The Case of the Sulky Girl was included by H.R.F. Keating in his Crime & Mystery: the 100 best books, 1987. As Keating puts it, “Gardner was no stylist, but he made one demand: that the reader should outguess Perry Mason.” This is how Gardner describes Mason in The Case of the Sulky Girl "he (Mason) gave the impression of bigness; not the bigness of fat, but the bigness of strength. He was broad-shouldered and rugged-faced, and his eyes were steady and patient. Frequently those eyes changed expression, but the face never changed its expression of rugged patience." When asked about Perry Mason, Gardner told his publisher, "The character I am trying to create is that of a fighter who is possessed of infinite patience."
Following up the popularity of Perry Mason, Gardner wrote a second series of novels with Doug Selby, a virtuous crusading district attorney. Popular titles in this series include The D.A. Calls It Murder (1937) and The D.A. Goes to Trial (1940). His third series, written under the pseudonym A.A. Fair, is about an odd pair of private investigators, the big and crude Bertha Cool and the tiny lawyer Donald Lam. His other creations include Lester Leith, the "Gentleman Rogue", Sidney Zoom, "Master of Disguise", Soo Hoo Duck, "King of Chinatown", detective Charlie Chan and Major Copely Brane, "International Adventurer."
"The arch-enemy of the murderer is the autopsy... In cold-blooded crimes committed by an intellectual and scheming murderer who has greed or revenge as his goal, the medical examiner, following clues which would never be apparent to a less thoroughly trained individual, can establish the truth", wrote Gardner in his The Case of the Amorous Aunt (1963). He dedicated many of his books to penologists and specialists in forensic medicine. The Case of the Horrified Heirs (1964) was dedicated to John Glaister, the author of Medical Jurisprudence and Toxicology, one of the most comprehensive and authoritative books in the field. "Murder is not perpetrated in a vacuum. It is a product of greed, avarice, hate, revenge, or perhaps fear. As a splashing stone sends ripples to the farthest edges of the pond, murder affects the lives of many people" comments Perry Mason in the same book.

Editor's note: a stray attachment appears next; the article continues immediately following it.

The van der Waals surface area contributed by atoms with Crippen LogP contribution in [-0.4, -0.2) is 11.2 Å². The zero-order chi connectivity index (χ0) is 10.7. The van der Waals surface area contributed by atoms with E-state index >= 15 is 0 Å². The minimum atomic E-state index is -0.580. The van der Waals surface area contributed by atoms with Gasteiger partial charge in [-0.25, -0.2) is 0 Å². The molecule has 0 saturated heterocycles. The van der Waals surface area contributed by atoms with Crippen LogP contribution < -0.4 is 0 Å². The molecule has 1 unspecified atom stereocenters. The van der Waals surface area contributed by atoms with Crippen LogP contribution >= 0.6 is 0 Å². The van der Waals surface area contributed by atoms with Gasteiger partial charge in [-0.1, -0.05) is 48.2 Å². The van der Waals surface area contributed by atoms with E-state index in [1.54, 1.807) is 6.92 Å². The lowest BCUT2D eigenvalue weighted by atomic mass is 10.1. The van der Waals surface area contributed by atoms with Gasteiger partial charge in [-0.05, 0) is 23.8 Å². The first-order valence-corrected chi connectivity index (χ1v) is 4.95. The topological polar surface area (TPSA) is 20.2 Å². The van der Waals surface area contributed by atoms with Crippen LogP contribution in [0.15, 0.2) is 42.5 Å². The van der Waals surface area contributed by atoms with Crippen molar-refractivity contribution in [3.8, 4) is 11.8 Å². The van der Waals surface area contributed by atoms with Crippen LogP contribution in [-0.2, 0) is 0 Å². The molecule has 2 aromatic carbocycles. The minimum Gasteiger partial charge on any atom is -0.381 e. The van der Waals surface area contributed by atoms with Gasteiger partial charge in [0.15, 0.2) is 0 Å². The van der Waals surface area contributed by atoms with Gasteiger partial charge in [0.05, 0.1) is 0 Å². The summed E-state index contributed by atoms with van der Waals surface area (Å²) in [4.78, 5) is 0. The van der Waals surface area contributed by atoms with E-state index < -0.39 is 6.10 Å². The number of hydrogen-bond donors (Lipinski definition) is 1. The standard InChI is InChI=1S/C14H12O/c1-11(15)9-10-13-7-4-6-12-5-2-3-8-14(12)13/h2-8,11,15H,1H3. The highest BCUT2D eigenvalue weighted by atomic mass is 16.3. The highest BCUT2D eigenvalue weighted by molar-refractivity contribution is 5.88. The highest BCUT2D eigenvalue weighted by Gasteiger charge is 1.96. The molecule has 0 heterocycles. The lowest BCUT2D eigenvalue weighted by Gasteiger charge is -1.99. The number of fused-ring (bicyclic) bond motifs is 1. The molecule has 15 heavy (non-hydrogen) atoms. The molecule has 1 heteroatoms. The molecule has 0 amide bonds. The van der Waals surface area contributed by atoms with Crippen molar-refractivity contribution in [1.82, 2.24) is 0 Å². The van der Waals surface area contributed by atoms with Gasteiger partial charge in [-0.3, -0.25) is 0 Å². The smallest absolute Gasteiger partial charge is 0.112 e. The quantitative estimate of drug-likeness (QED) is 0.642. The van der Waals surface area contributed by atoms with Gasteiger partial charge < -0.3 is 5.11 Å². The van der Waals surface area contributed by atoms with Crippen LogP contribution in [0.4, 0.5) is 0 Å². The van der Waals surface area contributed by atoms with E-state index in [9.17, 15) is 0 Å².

Gardner was very serious about his writing. Despite the popular myth that he “casually whipped out his novels, improvising each scene out of thin air at his dictaphone”, he actually spent many hours on meticulous study on each of his books. Before actually dictating them he carefully worked out all his plots in longhand with painstaking care in a variety of notebooks. “He would never start to dictate until every plot problem had been solved, every character fully delineated - and with the final courtroom fireworks laid out in detail" writes William F. Nolan in his Mystery and Suspense Writers (1998). The Case of the Postponed Murder (1973) was Gardner's last Mason story.
He was an ardent sportsman and an enthusiastic wildlife photographer. Essentially an outdoor person, he loved nature and animals. Gardner died on March 11, 1970, in his home at Rancho del Paisano. His cremated ashes were scattered over his beloved Baja Peninsula, a place he had discovered in the late 1930s and had always seemed like a sanctuary to him.